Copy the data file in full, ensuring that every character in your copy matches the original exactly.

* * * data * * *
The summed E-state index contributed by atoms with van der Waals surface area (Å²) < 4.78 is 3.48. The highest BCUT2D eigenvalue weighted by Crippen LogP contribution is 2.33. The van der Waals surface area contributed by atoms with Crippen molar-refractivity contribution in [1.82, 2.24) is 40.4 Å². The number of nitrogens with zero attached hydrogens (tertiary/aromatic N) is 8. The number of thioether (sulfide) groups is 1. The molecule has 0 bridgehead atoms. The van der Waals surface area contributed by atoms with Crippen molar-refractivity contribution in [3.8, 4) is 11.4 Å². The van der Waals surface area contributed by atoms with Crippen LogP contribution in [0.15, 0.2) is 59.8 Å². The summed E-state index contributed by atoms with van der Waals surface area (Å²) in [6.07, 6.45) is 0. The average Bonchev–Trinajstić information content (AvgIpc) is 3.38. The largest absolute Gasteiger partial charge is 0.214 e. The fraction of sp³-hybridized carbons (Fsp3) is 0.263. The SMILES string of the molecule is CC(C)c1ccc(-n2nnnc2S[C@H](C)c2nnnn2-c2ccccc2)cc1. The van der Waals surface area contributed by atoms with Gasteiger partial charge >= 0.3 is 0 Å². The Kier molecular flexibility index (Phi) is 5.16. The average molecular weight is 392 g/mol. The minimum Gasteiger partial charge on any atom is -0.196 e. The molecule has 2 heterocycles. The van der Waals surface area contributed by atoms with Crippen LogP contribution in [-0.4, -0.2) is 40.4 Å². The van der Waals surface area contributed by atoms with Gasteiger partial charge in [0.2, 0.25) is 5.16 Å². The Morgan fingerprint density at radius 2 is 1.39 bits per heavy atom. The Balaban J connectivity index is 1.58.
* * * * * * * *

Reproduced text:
The summed E-state index contributed by atoms with van der Waals surface area (Å²) < 4.78 is 3.48. The highest BCUT2D eigenvalue weighted by Crippen LogP contribution is 2.33. The van der Waals surface area contributed by atoms with Crippen molar-refractivity contribution in [1.82, 2.24) is 40.4 Å². The number of nitrogens with zero attached hydrogens (tertiary/aromatic N) is 8. The number of thioether (sulfide) groups is 1. The molecule has 0 bridgehead atoms. The van der Waals surface area contributed by atoms with Crippen molar-refractivity contribution in [3.8, 4) is 11.4 Å². The van der Waals surface area contributed by atoms with Crippen LogP contribution in [0.15, 0.2) is 59.8 Å². The summed E-state index contributed by atoms with van der Waals surface area (Å²) in [6.07, 6.45) is 0. The average Bonchev–Trinajstić information content (AvgIpc) is 3.38. The largest absolute Gasteiger partial charge is 0.214 e. The fraction of sp³-hybridized carbons (Fsp3) is 0.263. The SMILES string of the molecule is CC(C)c1ccc(-n2nnnc2S[C@H](C)c2nnnn2-c2ccccc2)cc1. The van der Waals surface area contributed by atoms with Gasteiger partial charge >= 0.3 is 0 Å². The Kier molecular flexibility index (Phi) is 5.16. The average molecular weight is 392 g/mol. The minimum Gasteiger partial charge on any atom is -0.196 e. The molecule has 2 heterocycles. The van der Waals surface area contributed by atoms with Crippen LogP contribution in [-0.4, -0.2) is 40.4 Å². The van der Waals surface area contributed by atoms with Gasteiger partial charge in [0.2, 0.25) is 5.16 Å². The Morgan fingerprint density at radius 2 is 1.39 bits per heavy atom. The Balaban J connectivity index is 1.58.